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A Renaissance Computer and the Sea
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THE ATARI CONNECTION
Sun. March 1, 1981
By Ted Richards, Editor
An ATARI Computer may soon be sailing the high seas aboard an oceangoing vessel piloted by Tay Vaughan and students from the Bay Area Marine Institute. Tay Vaughan, founder and President of the Bay Area Marine Institute at Pier 66 in San Francisco, looks forward to the ATARI Computer's maiden voyage. The idea of a personal computer aboard a small ocean-going craft has burned within his imagination for well over a year now. The Institute already uses an ATARI 800 Computer as a teacher of piloting skills, a boatyard maintenance manager and as an assistant for naval architecture design. The next phase is to develop applications for sea-going craft.
"When out to sea, your vessel is much like a spacecraft. You're responsible for every aspect of your existence," says Tay, explaining the Institute's Marine Services Training Program. "You need a multitude of skills to maintain your life support system. Our training program is designed to teach these skills. Marine Services Technicians are versed in woodworking, carpentry, fiberglass, coatings, finishes, electrical systems, plumbing and engine mechanics. When they graduate, they will be identified as Renaissance Men of the Sea."
Tay defines a renaissance person as, "Someone who can draw upon a great variety of skills and apply them with competence and imagination."
The definition is personal and applies to Tay Vaughan himself. The son of a Boston physician, Warren Taylor Vaughan III sailed aboard a Norwegian freighter as an ordinary seaman at the age of 19. He spent a year as an exchange student at the University of Vienna, then returned to the United States to earn a B.A. degree in anthropology and sociology at Oberlin College.
A child of the sixties, a man of the seventies, he dropped out of the Ph.D. program in medical sociology at U.C. Medical Center, San Francisco -- the idea of building an ocean-going sailboat seemed more compelling. The boat was built and named "The Great Bear." The Bear and Tay plied the seas for 17,000 miles --the odyssey ended with Tay signing on as Chief Master Carpenter to rebuild the racing yacht, Intrepid, for the 1974 America's Cup races. Intrepid lost to Courageous that year. "I had nothing to do with the race," claims Tay.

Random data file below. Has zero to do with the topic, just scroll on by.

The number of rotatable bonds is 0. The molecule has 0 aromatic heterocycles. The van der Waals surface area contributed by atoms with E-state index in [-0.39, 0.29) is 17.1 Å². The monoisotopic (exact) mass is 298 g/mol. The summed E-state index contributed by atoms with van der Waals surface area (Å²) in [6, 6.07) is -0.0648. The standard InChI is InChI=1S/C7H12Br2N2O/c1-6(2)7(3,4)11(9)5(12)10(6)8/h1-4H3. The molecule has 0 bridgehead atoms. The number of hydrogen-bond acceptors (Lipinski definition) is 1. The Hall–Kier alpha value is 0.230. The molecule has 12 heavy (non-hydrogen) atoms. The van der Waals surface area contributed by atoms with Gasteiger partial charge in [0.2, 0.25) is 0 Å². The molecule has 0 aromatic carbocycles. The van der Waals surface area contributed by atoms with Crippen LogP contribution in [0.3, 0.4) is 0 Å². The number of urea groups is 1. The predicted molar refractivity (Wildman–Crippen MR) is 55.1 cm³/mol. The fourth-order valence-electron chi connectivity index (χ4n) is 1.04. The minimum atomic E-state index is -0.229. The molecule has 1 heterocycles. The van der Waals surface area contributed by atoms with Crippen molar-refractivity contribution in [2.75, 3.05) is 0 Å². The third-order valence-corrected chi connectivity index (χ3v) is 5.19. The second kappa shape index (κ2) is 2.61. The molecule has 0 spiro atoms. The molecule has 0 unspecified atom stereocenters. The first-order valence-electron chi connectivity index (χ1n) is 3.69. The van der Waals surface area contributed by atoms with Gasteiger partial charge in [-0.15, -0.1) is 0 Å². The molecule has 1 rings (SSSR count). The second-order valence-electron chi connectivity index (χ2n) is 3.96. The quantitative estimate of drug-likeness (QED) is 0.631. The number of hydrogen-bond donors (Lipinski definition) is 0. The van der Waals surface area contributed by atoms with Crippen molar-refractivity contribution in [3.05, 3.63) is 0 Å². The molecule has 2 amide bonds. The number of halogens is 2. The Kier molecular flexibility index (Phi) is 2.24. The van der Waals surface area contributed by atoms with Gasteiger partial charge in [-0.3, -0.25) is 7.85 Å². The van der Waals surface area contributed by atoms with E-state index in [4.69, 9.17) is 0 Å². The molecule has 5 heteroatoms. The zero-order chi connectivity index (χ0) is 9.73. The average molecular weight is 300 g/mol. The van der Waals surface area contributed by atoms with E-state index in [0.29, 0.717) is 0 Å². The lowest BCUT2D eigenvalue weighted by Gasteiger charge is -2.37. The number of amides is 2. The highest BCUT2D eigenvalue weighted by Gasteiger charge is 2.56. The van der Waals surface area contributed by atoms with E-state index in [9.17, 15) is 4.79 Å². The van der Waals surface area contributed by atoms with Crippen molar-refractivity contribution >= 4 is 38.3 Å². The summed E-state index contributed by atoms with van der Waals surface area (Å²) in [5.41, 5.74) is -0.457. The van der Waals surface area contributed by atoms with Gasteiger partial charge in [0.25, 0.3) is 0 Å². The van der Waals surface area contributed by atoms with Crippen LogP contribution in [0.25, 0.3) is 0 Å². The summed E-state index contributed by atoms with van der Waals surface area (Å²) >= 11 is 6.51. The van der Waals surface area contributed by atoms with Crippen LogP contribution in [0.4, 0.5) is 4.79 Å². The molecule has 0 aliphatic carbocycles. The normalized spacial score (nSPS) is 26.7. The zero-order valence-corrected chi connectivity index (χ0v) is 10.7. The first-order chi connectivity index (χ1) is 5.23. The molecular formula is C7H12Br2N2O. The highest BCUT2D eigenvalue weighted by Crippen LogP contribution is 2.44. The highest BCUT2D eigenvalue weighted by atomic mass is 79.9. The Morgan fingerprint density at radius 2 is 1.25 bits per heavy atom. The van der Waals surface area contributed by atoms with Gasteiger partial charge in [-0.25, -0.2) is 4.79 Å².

"Leonardo DaVinci was the original renaissance man," concluded Tay. "On one hand he was an artist. On the other, an early developer of aerodynamic principle." Would DaVinci have used a computer?
"He would have painted a fourth Mona Lisa for an ATARI Computer."
Tay Vaughan and the Bay Area Marine Institute have developed and written several major computer programs designed for the small craft boating industry.
The Boatyard Management System provides an inexpensive computerized management tool for boatyard operators, dealers, and marine repair shops. The system keeps track of work orders, employee man-hours and costs for each repair or maintenance job.
McFOP (Microcomputer Floating Object Program) is a naval architecture design tool developed by C. B. Shaver, a naval architect associated with the Institute. The McFOP program calculates hydrostatic properties of ships, boats, barges, docks, etc. Ships in the Night is an ATARI Computer player/missile graphic display of ship navigation light patterns as seen on the sea at night. Students can be taught to determine a ship's direction by the patterns its navigation lights form according to its heading.